Dr. Scaff talked about low back pain.
Low back pain is probably one of the commonest musculoskeletal ailments that afflict mankind. We have more of it than the quadrupeds (horses, dogs, etc.) because of our unique spine and upright posture.
We are the only truly upright animal, and in order to balance ourselves we developed a doubly curved spine, which consists of the cervical vertebrae (neck), the thoracic vertebrae (torso), and the lumbosacral vertebrae (low back). Right at the bottom of the spine, between the 5th lumbar vertebrae and the 1st sacral vertebrae, which is fused, is the remnant of what some people think used to be a tail; it bends at about a 15-degree angle. All the vertebrae sit on top of each other, down to the last one, and in order to maintain your posture there is a little bit of a bend throughout the spine.
Separating each of these vertebrae is a disk; it looks like a garden hose made of very fibrous material filled with a pulp, which looks like Jello, only thicker.
With the wear and tear of age and other things, the fibrous tissue of the disks tends to break down; the disc extrudes itself and starts pressing on the nerves that come out at various points along the spine. You can rupture a disk at any level. In auto accidents people rupture disks in the neck or in the back and they end up with all sorts of disk disease.
In addition to Cervical Discogenic disease, the commonest diseases of low back pain are Lumbosacral Discogenic Disease, Sacroiliac disease, or Lumbago. Anything that increases the lordotic angle of the spine makes disk disease worse, for example, a big stomach. As your stomach sticks out, your butt goes back to maintain center of gravity, and the lordotic angle changes. Pregnancy, a high body mass index, and lack of exercise also contribute to increases in the lordotic angle. As the muscles get weaker they provide less support.
Help From the Abdominal Muscles
People forget that the front of the back is the back of the front, meaning the abdominal muscles. When the abdominal muscles are in shape they help tilt the pelvic floor forward and decrease the lordotic angle. It has been shown that rest and exercising the back muscles is effective for easing back pain about 80-90 percent of the time. Thus, you don’t necessarily have to go in for surgery, or see a physiatrist or an orthopedic surgeon immediately. What you need to do is build up the belly muscles.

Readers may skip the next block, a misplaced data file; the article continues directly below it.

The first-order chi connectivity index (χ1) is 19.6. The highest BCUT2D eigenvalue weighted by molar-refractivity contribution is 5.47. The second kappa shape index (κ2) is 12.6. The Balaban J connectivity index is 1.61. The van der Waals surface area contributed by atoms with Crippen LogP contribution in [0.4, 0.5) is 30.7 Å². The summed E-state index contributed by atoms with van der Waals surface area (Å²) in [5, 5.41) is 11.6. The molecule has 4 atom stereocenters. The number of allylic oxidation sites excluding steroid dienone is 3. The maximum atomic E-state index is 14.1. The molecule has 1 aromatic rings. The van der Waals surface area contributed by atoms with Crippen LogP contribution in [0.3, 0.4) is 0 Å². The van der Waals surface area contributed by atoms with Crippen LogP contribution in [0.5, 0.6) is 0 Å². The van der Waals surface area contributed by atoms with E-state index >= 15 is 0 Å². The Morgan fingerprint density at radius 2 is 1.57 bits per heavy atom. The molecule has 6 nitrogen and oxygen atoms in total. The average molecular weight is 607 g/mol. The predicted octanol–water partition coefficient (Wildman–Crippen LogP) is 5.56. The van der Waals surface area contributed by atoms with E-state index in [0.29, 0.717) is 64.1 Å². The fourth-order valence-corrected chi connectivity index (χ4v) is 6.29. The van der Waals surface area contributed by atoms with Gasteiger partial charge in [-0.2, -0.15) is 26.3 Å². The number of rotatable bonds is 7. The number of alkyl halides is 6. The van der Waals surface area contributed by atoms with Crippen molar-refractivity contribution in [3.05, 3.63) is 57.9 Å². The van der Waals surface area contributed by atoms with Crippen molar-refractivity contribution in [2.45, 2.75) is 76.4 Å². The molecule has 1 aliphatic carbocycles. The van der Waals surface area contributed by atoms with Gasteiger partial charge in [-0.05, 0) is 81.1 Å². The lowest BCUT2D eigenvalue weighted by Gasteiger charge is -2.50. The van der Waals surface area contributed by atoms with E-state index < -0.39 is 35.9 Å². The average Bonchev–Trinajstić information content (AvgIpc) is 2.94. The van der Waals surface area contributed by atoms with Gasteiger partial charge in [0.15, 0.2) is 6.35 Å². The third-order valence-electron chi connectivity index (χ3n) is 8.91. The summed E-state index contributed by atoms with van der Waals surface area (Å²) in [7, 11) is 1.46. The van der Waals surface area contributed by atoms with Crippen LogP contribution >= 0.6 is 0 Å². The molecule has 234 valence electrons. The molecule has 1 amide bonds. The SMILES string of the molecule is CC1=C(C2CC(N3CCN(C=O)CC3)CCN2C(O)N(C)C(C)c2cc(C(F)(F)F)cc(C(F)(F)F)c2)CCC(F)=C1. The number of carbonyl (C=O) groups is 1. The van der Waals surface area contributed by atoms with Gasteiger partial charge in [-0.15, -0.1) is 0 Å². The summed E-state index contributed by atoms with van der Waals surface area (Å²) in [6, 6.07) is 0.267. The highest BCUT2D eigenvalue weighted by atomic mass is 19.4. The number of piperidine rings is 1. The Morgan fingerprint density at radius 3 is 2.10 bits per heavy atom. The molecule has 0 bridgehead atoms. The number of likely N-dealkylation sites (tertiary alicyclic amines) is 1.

To build the abdominal muscles the Honolulu Marathon Clinic uses modified Williams’ Exercises, the best one being the tummy crunches:
– Lie flat on your back, put your arms on your chest, bend your knees with your feet flat on the ground, then do roll-ups, also known as tummy crunches. You do not have to do a complete sit-up, which puts extra strain on the back. Roll up so that your shoulder blades come off the ground. This is what tightens the lower abdominal muscles.
Other exercises include:
– For flexibility, lie on your back and do 10 repetitions of pulling one knee up to your chest, and then repeat with the other knee. Then do 10 repetitions while pulling both knees. Have someone help you if necessary.
– To do abdominal scissor exercises keep your legs straight out and lift them straight up one at a time for 6 to 8 repetitions each leg.
Does running make low back pain worse?
There has never been a study that shows that people who run have a higher incidence of back injuries than the sedentary population; in fact, runners have less. This means if you develop a back problem while running, it probably would have occurred earlier if you had not been exercising and running. So exercise, running, and walking are good for low back pain.
How many of us are going to have low back pain in our lifetime?
Most of us. Low back pain the commonest ailment that there is and it has to do with our upright posture. If you ever read Chapter 13, “Man the Distance Animal”, of Your First Marathon – The Last Word In Long Distance Running, by Jack H. Scaff Jr., M.D., F.A.C.S.M., on the evolution of man and how he adopted the upright posture, you begin to see all the incredible changes that were made to allow him to descend from the trees into the savannahs and the desert, …but back pain was one of the accompanying problems.
For more information on low back pain and helpful exercises, read Chapter 20 “Low-Back Pain and Running” in Your First Marathon – The Last Word In Long Distance Running, by Jack H. Scaff Jr., M.D., F.A.C.S.M., available for purchase at the Honolulu Marathon Clinic on Sundays and online at: http://yourfirstmarathon.net/buy-online-today/
For some good reading on nutrition, Dr. Scaff recommends everyone check out the daily postings on Dr. Alan Titchenal’s “Got Nutrients?” web site: http://gotnutrients.net/tips.cfm
Here is a recent posting:
June 25, 2012
Although the best option is to meet nutrient needs with a balanced variety of wholesome foods, there are stages of life when the proper use of dietary supplements can be important for optimal health. However, excessive use of dietary supplements has the potential to damage health.
Supplements can aid diet, but be aware of their risks